In 2016, Donald Trump made multiple claims that “millions” of people who voted against him when he lost the popular vote for president voted fraudulently, specifically citing “illegals.” The information used by the task force he assembled to search for so-called voter fraud has been challenged as baseless, and intended to suppress the minority voter turnout that his Republican Party has traditionally been unable to win. Even Maine’s own secretary of state, Matthew Dunlap, has been forced to sue in order to force the commission – of which he is a part – to reveal its sources and methods. (Source: Washington Post)

On Jan. 18, the library presents the third installment, “Don’t Shout Too Soon (1917-1940),” in which post-war outbreaks of race riots and lynching were met with resistance from returning black war veterans and the NAACP, with legendary civil rights figures like A. Philip Randolph and famed actor and activist Paul Robeson defying continued attempts by both the government and groups like the Ku Klux Klan to crush the nascent movement for equal treatment under the law.

Under the Trump administration, black NFL players making symbolic protests against racial profiling and violence in policing have been called “sons of (expletive)” by the president of the United States. Meanwhile, civil rights organizations like the Black Lives Matter movement, organized after the shooting of an unarmed black man in Ferguson, Missouri, have been labeled “black identity extremists” and possible terrorists by Trump’s attorney general, Jeff Sessions, whose Justice Department has de-emphasized investigation of violent white supremacist organizations like the KKK. (Source: Splinter News)

The series concludes on Jan. 25 with the final installment of the series, “Terror and Triumph (1940-1954),” which examines how the continuing battle between those fighting for civil rights and segregationists continued to wage in fields like public accommodations, voting, sports and entertainment, the military, and education, as exemplified by the landmark Supreme Court decision banning school segregation, Brown v. Board of Education. That ruling, which established that the idea of “separate but equal” is an unconstitutional fallacy, settled the question once and for all. Right?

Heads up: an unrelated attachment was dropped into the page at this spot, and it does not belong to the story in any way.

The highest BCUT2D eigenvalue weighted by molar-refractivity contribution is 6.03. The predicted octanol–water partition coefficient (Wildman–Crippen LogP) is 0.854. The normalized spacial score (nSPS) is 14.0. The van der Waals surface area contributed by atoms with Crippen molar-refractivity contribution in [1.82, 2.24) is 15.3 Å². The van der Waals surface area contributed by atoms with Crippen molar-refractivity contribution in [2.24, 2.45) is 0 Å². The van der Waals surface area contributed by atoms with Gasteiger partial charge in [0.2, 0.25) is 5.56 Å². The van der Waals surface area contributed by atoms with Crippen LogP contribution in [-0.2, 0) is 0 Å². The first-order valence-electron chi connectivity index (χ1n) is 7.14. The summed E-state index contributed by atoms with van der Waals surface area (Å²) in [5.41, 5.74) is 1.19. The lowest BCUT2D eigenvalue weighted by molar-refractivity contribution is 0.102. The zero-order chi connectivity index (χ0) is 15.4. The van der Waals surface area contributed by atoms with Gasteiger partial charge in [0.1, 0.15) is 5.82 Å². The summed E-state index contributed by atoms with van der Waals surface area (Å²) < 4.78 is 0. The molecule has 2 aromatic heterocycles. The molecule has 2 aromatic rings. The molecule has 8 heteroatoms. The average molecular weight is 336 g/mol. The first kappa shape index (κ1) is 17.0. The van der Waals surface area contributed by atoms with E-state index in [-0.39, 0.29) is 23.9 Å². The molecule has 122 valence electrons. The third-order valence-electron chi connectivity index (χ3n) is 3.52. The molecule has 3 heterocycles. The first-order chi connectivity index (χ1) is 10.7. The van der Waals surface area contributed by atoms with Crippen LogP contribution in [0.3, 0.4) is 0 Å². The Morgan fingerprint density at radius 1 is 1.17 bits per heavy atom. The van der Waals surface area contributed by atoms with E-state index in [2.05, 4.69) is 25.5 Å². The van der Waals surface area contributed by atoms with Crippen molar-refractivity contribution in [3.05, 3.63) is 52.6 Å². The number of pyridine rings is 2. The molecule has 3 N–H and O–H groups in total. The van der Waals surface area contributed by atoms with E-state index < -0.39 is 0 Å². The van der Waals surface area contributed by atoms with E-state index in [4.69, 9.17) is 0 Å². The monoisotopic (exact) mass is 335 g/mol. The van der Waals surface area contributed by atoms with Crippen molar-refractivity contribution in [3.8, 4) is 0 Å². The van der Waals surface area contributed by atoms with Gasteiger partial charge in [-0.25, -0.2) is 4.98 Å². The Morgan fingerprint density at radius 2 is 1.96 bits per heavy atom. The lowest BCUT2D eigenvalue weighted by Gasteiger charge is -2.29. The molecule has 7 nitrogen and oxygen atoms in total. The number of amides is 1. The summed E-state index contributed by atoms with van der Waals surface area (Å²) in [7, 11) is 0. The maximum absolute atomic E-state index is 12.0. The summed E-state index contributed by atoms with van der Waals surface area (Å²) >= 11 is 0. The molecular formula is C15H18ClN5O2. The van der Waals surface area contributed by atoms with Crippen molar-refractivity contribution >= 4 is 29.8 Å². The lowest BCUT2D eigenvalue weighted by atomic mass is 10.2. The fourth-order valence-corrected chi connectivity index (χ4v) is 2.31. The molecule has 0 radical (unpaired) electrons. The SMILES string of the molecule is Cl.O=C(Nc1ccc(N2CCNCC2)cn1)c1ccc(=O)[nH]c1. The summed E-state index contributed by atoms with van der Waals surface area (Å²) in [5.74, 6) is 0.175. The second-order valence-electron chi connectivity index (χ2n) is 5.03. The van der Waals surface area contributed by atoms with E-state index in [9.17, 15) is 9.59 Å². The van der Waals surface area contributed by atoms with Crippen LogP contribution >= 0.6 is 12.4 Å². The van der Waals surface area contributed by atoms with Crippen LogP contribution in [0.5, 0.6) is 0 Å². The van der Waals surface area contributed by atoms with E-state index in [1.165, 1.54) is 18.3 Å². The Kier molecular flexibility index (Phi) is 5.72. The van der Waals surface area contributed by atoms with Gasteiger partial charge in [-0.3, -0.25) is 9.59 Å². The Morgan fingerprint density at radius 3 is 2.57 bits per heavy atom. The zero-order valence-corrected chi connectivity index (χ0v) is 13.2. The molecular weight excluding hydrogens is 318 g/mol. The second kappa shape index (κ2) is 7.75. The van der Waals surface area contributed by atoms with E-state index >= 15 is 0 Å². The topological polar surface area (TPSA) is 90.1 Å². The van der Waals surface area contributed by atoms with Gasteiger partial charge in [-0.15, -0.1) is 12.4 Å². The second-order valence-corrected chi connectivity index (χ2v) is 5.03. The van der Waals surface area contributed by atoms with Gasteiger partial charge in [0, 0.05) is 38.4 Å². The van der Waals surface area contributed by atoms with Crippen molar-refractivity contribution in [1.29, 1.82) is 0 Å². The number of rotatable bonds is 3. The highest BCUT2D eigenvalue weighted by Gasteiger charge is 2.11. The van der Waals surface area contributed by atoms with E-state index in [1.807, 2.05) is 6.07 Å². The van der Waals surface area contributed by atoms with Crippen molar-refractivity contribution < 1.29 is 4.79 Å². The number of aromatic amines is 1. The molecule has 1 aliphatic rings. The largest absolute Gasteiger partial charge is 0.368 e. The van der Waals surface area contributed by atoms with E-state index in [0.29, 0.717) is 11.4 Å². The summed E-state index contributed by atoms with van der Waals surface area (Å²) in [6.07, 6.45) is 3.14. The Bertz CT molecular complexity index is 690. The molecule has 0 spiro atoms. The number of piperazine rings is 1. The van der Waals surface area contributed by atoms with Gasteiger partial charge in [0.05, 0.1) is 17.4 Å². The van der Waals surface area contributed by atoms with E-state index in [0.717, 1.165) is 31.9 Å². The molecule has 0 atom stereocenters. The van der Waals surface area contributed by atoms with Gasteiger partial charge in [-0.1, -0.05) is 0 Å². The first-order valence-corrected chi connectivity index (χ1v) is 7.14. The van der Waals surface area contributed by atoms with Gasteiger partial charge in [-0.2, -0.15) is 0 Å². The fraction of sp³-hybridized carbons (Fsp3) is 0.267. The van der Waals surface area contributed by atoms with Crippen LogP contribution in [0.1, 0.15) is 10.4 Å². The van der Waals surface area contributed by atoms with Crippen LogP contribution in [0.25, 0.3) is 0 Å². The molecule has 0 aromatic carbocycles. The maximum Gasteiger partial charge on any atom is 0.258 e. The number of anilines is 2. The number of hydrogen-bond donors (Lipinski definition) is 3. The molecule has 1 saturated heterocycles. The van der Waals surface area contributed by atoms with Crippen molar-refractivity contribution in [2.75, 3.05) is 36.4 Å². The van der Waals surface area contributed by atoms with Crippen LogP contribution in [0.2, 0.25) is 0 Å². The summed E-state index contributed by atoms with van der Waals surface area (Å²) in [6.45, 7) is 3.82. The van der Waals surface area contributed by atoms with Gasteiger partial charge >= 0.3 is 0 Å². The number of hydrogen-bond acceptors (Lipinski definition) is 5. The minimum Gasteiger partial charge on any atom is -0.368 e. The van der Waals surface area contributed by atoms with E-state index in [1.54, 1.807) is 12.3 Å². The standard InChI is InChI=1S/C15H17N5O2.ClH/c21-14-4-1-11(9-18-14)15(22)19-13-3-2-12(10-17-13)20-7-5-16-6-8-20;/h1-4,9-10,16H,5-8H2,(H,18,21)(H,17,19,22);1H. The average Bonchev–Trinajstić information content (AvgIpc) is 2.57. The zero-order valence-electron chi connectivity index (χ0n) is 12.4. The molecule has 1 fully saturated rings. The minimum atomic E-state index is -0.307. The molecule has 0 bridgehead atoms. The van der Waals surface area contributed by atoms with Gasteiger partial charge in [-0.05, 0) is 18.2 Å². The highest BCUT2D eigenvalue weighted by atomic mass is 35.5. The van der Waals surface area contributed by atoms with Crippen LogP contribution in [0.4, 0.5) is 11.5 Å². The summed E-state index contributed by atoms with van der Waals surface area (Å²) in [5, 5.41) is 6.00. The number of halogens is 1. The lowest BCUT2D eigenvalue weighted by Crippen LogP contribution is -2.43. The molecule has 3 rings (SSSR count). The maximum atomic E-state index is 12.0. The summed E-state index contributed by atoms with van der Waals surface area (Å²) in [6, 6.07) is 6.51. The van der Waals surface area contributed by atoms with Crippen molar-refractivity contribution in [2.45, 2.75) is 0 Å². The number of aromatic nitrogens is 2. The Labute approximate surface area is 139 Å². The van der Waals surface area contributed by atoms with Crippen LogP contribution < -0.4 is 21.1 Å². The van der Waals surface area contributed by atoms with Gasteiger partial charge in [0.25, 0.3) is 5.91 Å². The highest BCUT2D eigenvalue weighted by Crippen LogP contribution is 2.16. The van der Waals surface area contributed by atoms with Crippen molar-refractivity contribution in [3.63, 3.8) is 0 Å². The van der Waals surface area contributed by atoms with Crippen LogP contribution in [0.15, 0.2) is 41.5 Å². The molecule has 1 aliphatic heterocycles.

Trump’s secretary of education, Betsy DeVos, is currently pushing school vouchers, allowing wealthy parents to use public funds to send their children to private schools. At the same time, her de-emphasis of enforcement of school integration has been called an institutional end-run around Brown in the service of white parents looking to pull their kids out of integrated public schools. (Source: The Atlantic)

Again, a great library is one that allows for us to experience ideas, like searching the past for patterns as they continue in the present. The Portland Public Library is a great library.

The Civil Rights Film Series will screen at 6:30 p.m. every Thursday in January in the Portland Public Library’s Rines Auditorium. As ever, admission is free – and open to all.


Saturday: “Gremlins 2: The New Batch.” Not only is this 1990 horror comedy the rare sequel that tops the original (at least in bananas inventiveness), Joe Dante’s cult classic also offered up the definitive screen takedown of a wealthy, egomaniacal New York media and real estate mogul who suddenly seems awfully familiar for some reason.

Sunday: “Maineland.” Director Miao Wang’s insightful documentary follows two Chinese exchange students at Maine’s Fryeburg Academy as these two very different teenagers adjust to family expectations, educational pressures and life in rural Maine. Co-presented by the Chinese American Friendship Association of Maine.